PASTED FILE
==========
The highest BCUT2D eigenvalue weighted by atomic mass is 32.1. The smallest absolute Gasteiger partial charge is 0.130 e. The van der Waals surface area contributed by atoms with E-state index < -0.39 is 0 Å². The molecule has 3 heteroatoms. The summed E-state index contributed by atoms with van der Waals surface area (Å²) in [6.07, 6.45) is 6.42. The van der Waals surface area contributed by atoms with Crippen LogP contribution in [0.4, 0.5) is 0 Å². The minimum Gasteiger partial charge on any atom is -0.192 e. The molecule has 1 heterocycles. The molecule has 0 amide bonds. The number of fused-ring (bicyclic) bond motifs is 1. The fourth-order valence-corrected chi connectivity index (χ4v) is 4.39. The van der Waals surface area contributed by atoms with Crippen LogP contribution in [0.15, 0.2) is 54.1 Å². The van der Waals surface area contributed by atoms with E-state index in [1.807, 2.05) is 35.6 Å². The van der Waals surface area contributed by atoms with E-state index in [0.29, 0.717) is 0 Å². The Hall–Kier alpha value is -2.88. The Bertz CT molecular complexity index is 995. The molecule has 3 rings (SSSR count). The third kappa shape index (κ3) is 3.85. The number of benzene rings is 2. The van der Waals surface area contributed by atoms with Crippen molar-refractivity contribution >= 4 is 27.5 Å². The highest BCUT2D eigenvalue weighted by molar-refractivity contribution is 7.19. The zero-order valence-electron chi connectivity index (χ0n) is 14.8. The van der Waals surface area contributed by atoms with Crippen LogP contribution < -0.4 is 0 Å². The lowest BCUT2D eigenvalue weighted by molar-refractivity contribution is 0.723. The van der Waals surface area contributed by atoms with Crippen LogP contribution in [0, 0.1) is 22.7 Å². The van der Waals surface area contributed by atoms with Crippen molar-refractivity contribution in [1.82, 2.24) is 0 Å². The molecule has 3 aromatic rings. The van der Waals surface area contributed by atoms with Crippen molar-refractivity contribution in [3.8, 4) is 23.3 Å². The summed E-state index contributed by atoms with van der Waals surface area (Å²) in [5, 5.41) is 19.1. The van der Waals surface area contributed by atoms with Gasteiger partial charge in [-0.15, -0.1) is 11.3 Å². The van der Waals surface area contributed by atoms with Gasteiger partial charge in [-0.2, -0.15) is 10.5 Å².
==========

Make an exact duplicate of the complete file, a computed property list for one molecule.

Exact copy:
The highest BCUT2D eigenvalue weighted by atomic mass is 32.1. The smallest absolute Gasteiger partial charge is 0.130 e. The van der Waals surface area contributed by atoms with E-state index < -0.39 is 0 Å². The molecule has 3 heteroatoms. The summed E-state index contributed by atoms with van der Waals surface area (Å²) in [6.07, 6.45) is 6.42. The van der Waals surface area contributed by atoms with Crippen LogP contribution in [0.4, 0.5) is 0 Å². The minimum Gasteiger partial charge on any atom is -0.192 e. The molecule has 1 heterocycles. The molecule has 0 amide bonds. The number of fused-ring (bicyclic) bond motifs is 1. The fourth-order valence-corrected chi connectivity index (χ4v) is 4.39. The van der Waals surface area contributed by atoms with Crippen LogP contribution in [0.15, 0.2) is 54.1 Å². The van der Waals surface area contributed by atoms with E-state index in [1.807, 2.05) is 35.6 Å². The van der Waals surface area contributed by atoms with E-state index in [0.29, 0.717) is 0 Å². The Hall–Kier alpha value is -2.88. The Bertz CT molecular complexity index is 995. The molecule has 3 rings (SSSR count). The third kappa shape index (κ3) is 3.85. The number of benzene rings is 2. The van der Waals surface area contributed by atoms with Crippen molar-refractivity contribution >= 4 is 27.5 Å². The highest BCUT2D eigenvalue weighted by molar-refractivity contribution is 7.19. The zero-order valence-electron chi connectivity index (χ0n) is 14.8. The van der Waals surface area contributed by atoms with Crippen LogP contribution < -0.4 is 0 Å². The lowest BCUT2D eigenvalue weighted by molar-refractivity contribution is 0.723. The van der Waals surface area contributed by atoms with Crippen LogP contribution in [0, 0.1) is 22.7 Å². The van der Waals surface area contributed by atoms with Crippen molar-refractivity contribution in [1.82, 2.24) is 0 Å². The molecule has 3 aromatic rings. The van der Waals surface area contributed by atoms with Crippen molar-refractivity contribution in [3.8, 4) is 23.3 Å². The summed E-state index contributed by atoms with van der Waals surface area (Å²) in [5, 5.41) is 19.1. The van der Waals surface area contributed by atoms with Gasteiger partial charge in [-0.15, -0.1) is 11.3 Å². The van der Waals surface area contributed by atoms with Gasteiger partial charge in [-0.2, -0.15) is 10.5 Å².